Love to Hate and Back Again

With budgetary problems at the state and local levels, municipal bonds have become an asset class everyone loves to hate; it's tough to remember that just a few years ago many investors considered them second only to Treasuries in terms of safety. But Guy Benstead, co-manager of Forward Long/Short Credit Analysis (FLSRX) argues that municipal bonds aren't the problem children of the fixed-income universe--they're just misunderstood.

What's your take on the municipal-bond market?

The municipal market has undergone the tumultuous transition from a unitary asset class to one that's fragmented by credit-specific issues. This shift has occurred because the fundamentals of many municipalities are under stress.

This fear and uncertainty, though unsettling for many investors, furnishes us with ample opportunities.

Have the new BuildAmericaBonds (BAB) been a game changer?

They have been a game changer for the marketplace, though they haven't changed our strategy. For example, if we do a credit analysis ofAMR Corp ( AMR ), Texas Utilities or Dominion Resources ( D ) and conclude that the credit quality and outlook are favorable, we'll examine a variety of issues--from corporate and municipal bonds to trust-preferred securities--and add the cheapest and most attractive security to the portfolio.

Our approach to BABs doesn't differ. We treat aCalifornia general obligation (CalGO)BAB just as we would a tax-exempt CalGO bond. Relative value is the key--that is, is it cheaper to own a taxableBAB than a tax-exempt municipal bond?

In terms of the market, BABs have changed the game by reducing the net supply of tax-exempt issues. TheBAB market has gone from zero to $190 billion in about 18 months, and this issuance has primarily been in the long end of the curve.

We've seen an almost 1-for-1 reduction in new issues of tax-exempt bonds as BABs increase in popularity, a game-changing scenario that the market has yet to appreciate fully.

But once we turn the page on this year, and especially in 2012 and 2013, investors will realize that tax rates are taking a bigger bite out of their investment returns; demand for tax-exempt income will increase.

This confluence of factors will come to a head.

Baby boomers are looking to retire, and the bear markets of 2007 and 2008 took a lot of wealth out of people's pockets and reduced risk appetites; fixed-income securities will attract a great deal of interest.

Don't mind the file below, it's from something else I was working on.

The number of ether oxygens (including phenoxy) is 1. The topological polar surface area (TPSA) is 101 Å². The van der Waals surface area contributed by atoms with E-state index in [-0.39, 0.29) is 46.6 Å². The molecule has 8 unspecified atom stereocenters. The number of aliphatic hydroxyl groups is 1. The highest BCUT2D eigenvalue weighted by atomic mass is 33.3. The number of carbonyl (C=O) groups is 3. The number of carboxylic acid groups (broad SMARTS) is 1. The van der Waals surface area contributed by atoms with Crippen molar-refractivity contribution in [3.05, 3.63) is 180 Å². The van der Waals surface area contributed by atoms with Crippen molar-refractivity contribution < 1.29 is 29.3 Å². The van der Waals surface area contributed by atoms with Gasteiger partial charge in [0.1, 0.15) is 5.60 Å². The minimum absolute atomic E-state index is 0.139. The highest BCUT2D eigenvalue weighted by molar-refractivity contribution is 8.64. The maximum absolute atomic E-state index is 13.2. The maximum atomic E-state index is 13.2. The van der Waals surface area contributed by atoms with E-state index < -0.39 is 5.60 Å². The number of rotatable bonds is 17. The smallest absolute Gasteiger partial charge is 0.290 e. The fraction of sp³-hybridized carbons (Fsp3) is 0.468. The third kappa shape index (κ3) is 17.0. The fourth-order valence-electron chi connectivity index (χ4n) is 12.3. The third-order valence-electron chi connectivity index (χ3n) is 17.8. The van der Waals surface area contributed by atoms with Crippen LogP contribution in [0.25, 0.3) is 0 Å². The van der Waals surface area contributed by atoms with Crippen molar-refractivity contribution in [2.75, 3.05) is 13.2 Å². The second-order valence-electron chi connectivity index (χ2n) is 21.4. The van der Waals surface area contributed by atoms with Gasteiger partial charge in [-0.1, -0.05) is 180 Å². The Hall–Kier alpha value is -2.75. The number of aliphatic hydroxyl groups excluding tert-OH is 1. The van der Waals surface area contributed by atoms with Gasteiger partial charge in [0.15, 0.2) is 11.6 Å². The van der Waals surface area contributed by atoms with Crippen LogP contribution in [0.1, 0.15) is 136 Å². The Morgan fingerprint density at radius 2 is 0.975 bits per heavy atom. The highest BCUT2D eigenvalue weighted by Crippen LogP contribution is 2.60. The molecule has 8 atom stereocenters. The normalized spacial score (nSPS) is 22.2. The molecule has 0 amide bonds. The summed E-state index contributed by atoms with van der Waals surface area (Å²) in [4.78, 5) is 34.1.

When investors compare returns at the new, higher tax rates, municipals and other tax-exempt fare will stand out.

But now credit quality is a major concern among fearful investors. All too often analysis stops at highlighting broader risks and why municipal bonds are a bad bet in this environment. Granted, some concerns are valid; budget deficits and lower revenues are a major challenge, though certain areas are worse off than others.

You believe many of the concerns are overblown?

Municipalities have been much more resilient than many investors expected.

A year ago fear predominated, and people tend to take the most recent experience and extrapolate it out on a straight line.

Many assumed that municipal revenues would decline 20 percent a year for the next six years, making bankruptcy a real concern.

But municipal revenues appear to have troughed as stock markets have recovered, and unemployment, though still elevated, has stabilized. Conditions may not be ideal, but at least things have stopped getting worse.

Unlike the federal government, the vast majority of state and local entities must balance their budgets each year, and many have found creative ways to cut spending.

These reductions may involve a bit of kicking the can further down the road, but expenditures have declined. Such decisions are difficult and unpopular. Nevertheless, managers, mayors and councils around the country are rationalizing municipal budgets and meeting targets.

We expect it will take at least another year or two for municipalities to get their fiscal houses in order. Some areas will succumb to the pressure and tip over, but anything approaching a universal default by municipalities is a long shot; the problems won't be as widespread as many fear.

Many investors regard long bonds as a sucker's bet because of the steep yield curve and uncertainty about interest rates. But nobody wants to sit on money that's earning nothing, so they're piling into shorter-term bonds and pushing down the yields.